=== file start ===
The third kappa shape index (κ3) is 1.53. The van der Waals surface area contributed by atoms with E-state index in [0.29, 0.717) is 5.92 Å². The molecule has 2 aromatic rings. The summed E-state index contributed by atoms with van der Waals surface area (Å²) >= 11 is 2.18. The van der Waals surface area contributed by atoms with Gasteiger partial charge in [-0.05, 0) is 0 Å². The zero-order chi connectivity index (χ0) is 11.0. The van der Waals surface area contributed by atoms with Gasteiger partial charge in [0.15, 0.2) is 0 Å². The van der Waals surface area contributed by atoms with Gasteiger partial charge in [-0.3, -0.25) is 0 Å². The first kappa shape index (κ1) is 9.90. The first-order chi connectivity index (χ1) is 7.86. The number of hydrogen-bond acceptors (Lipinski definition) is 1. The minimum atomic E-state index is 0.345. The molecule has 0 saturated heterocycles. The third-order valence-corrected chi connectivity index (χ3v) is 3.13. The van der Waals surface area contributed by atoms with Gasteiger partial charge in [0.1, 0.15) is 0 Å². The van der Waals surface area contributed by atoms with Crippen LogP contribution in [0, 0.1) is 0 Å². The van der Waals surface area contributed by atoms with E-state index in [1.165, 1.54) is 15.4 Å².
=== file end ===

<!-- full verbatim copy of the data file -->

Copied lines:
The third kappa shape index (κ3) is 1.53. The van der Waals surface area contributed by atoms with E-state index in [0.29, 0.717) is 5.92 Å². The molecule has 2 aromatic rings. The summed E-state index contributed by atoms with van der Waals surface area (Å²) >= 11 is 2.18. The van der Waals surface area contributed by atoms with Gasteiger partial charge in [-0.05, 0) is 0 Å². The zero-order chi connectivity index (χ0) is 11.0. The van der Waals surface area contributed by atoms with Gasteiger partial charge in [0.15, 0.2) is 0 Å². The van der Waals surface area contributed by atoms with Gasteiger partial charge in [-0.3, -0.25) is 0 Å². The first kappa shape index (κ1) is 9.90. The first-order chi connectivity index (χ1) is 7.86. The number of hydrogen-bond acceptors (Lipinski definition) is 1. The minimum atomic E-state index is 0.345. The molecule has 0 saturated heterocycles. The third-order valence-corrected chi connectivity index (χ3v) is 3.13. The van der Waals surface area contributed by atoms with Gasteiger partial charge in [0.1, 0.15) is 0 Å². The van der Waals surface area contributed by atoms with Crippen LogP contribution in [0, 0.1) is 0 Å². The van der Waals surface area contributed by atoms with E-state index in [1.165, 1.54) is 15.4 Å².